Ghana has been the backbone of Maltese folklore having acted as a form of entertainment for the working classes in the past..
The typical Maltese tradition of Għana (pronounced 'ana') involves singing and musical accompaniment. Tracing its roots back to the times of the Knights of St John, this art was practised by housewives during their chores, and labourers playing their trades. As time went by, the art evolved to include more formal constraints of rhythm and rhyme, but remained associated with the working classes. Today, Għana is still practised, but has ceased to be a part of everyday life and now remains the preserve of professionals entertaining the masses.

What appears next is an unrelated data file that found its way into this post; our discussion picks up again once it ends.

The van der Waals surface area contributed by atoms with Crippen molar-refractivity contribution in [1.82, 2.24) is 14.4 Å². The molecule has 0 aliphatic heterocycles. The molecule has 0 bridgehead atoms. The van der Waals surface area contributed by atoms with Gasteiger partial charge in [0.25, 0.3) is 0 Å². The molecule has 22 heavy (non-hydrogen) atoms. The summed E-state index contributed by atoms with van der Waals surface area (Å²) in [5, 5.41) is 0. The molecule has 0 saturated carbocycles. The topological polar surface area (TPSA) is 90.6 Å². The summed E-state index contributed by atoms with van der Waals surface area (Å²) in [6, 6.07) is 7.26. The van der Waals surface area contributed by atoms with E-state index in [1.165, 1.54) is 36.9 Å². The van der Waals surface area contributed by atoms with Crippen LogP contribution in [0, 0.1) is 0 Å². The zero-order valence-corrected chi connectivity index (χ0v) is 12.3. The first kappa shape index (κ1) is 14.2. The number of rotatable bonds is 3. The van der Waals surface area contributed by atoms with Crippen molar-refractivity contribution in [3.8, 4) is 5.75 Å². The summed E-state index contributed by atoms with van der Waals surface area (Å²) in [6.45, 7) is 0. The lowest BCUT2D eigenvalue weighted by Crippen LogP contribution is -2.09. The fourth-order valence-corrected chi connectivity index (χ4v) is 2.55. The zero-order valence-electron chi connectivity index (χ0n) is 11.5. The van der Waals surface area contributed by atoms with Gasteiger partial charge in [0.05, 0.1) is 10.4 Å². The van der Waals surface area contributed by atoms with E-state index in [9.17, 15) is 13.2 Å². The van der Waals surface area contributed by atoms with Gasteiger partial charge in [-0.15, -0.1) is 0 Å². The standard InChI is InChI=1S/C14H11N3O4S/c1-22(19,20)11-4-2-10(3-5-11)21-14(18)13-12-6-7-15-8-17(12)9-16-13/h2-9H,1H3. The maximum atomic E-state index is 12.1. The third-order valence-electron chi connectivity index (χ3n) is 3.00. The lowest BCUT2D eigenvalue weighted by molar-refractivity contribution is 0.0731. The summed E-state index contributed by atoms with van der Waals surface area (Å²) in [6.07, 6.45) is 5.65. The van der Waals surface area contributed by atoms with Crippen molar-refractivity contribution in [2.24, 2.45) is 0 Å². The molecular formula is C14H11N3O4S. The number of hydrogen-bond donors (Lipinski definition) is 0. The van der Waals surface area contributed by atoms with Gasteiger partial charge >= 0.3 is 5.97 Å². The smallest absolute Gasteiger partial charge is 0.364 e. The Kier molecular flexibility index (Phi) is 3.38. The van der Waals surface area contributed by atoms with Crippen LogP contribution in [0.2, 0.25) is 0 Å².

The Għana appears in a number of different forms, but the most popular is known as the Spirtu Pront (roughly translated to 'Improvisational'). This format comprises two singers who engage in a lyrical duel. The singers exchange verbal attacks while sticking to an established format of rhyme and verse. Typically, this singing battle will be accompanied by a group of guitarists, with the lead guitarist (or Prim) having an occasion to demonstrate his skill through a solo between the stanzas. This type of Għana has created a number of local legends known for their singing ability and, equally important, impromptu lyricising.